30 Indian Cities Could Face Dire Water Crisis by 2050: Another Reason to go Solar

Climate change could change the distribution and quality of India’s water resources

November 9, 2020


The World Wide Fund (WWF), in its latest WWF Water Risk Filter report, said that 30 Indian cities face imminent water-related risks unless immediate actions are taken to mitigate and curb climate change.

These cities are Jaipur, Indore, Thane, Vadodara, Srinagar, Rajkot, Kota, Nashik, Visakhapatnam, Bengaluru, Kolkata (Calcutta), Ahmadabad, Jabalpur, Mumbai (Bombay), Lucknow, Hubli-Dharwad, Nagpur, Chandigarh, Amritsar, Ludhiana, Jalandhar, Pune (Poona), Dhanbad, Bhopal, Gwalior, Surat, Delhi, Aligarh, Kozhikode (Calicut), and Kannur.

Globally, the report said that the population from areas of high-water risk could rise from 17% in 2020 to 51% by 2050.

Climate change may alter the distribution and quality of India’s water resources. According to the report, some of the impacts include heavier rains, changed spatial and temporal distribution of rainfall, higher runoff generation, low groundwater recharge, melting of glaciers, changes in evaporative demands, and water use patterns in agricultural, domestic, and industrial sectors, etc. These impacts profoundly influence agricultural production and food security, ecology, biodiversity, river flows, floods, droughts, water security, human and animal health, and sea levels.

“Cities can avoid the worst-case scenario not only by supporting greater global efforts to mitigate greenhouse gas emissions but critically by also investing in Nature-based Solutions that build resilience to water risks at the river basin level. Enhancing the health of watersheds, river basins and wetlands strengthens cities’ resilience and helps to ensure urban economies can withstand and bounce back from these scenarios,” said Alexis Morgan, WWF Global Water Stewardship Lead.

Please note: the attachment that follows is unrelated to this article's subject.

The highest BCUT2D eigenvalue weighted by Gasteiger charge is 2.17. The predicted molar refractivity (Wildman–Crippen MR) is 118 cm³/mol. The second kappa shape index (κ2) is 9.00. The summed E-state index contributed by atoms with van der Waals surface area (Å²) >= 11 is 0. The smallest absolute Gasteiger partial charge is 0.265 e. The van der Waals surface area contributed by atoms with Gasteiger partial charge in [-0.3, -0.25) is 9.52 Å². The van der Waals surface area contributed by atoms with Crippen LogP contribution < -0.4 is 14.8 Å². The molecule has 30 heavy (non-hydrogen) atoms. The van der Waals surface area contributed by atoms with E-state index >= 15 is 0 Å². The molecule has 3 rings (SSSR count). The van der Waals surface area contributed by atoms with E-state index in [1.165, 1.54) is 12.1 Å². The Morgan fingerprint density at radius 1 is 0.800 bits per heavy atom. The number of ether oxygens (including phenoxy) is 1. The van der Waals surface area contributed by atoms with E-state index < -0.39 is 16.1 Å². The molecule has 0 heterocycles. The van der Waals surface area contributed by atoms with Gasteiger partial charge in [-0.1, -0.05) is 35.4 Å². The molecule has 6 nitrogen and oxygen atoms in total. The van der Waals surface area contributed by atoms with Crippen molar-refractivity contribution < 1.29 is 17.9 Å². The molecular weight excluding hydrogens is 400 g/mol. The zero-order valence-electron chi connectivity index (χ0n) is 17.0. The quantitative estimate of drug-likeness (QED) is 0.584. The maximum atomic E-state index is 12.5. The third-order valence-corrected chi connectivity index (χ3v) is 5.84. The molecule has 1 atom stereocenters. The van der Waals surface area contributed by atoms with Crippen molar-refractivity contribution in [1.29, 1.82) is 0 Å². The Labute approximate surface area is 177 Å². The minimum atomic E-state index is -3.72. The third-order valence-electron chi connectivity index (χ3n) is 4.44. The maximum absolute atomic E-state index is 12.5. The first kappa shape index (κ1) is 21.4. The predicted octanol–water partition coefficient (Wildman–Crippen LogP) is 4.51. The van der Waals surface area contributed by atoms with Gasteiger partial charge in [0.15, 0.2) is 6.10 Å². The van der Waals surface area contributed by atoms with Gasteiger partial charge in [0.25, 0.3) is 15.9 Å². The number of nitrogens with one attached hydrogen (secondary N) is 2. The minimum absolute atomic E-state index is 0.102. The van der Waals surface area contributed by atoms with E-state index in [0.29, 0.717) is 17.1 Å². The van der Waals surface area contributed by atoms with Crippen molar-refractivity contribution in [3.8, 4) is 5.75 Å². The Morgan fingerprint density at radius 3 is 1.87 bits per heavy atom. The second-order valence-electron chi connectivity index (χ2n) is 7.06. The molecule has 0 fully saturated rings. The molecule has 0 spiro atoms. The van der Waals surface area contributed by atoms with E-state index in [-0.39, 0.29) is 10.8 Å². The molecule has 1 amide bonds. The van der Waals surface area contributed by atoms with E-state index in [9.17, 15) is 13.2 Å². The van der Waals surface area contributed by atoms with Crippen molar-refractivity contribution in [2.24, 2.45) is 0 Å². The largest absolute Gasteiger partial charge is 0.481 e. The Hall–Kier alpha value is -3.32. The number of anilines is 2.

Water use in energy generation has been an area of concern in India. A government official had commented to Mercom that a 1,000 MW coal-powered thermal project would require between 6,500 to 8,000 kiloliters of water per day, which comes down to almost 6.5-8 kl/MW/day. This is nearly eight times the water required for solar projects.

Since water usage is minimal in solar, the government needs to include water in the equation along with CO2 reductions when formulating solar goals and establishing tariffs

Mercom had earlier reported that India is suffering from the worst water crisis in its history, and millions of lives are at risk. According to the NITI Aayog, 600 million Indians face high to extreme water stress, and about 0.2 million people die every year due to inadequate access to safe water. And the crisis is only going to get worse. The article further added that by 2030, the country’s water demand is projected to be twice the available supply, implying a severe water scarcity for hundreds of millions of people and an eventual ~6% loss in the country’s GDP.

While the coal industry is massively eroding India’s water resources, the solar industry finds innovative ways to save water. That said, solar projects do use some water primarily for cleaning panels. To address this, waterless and robotic module cleaning methods are slowly gaining traction.

Last year, the Ministry of New and Renewable Energy (MNRE) recommended efficient water utilization for cleaning utility-scale solar projects. The ministry said that project developers are currently using too much water to clean solar modules, and they should try and minimize wastage. MNRE also recommended the use of robotic cleaning technology.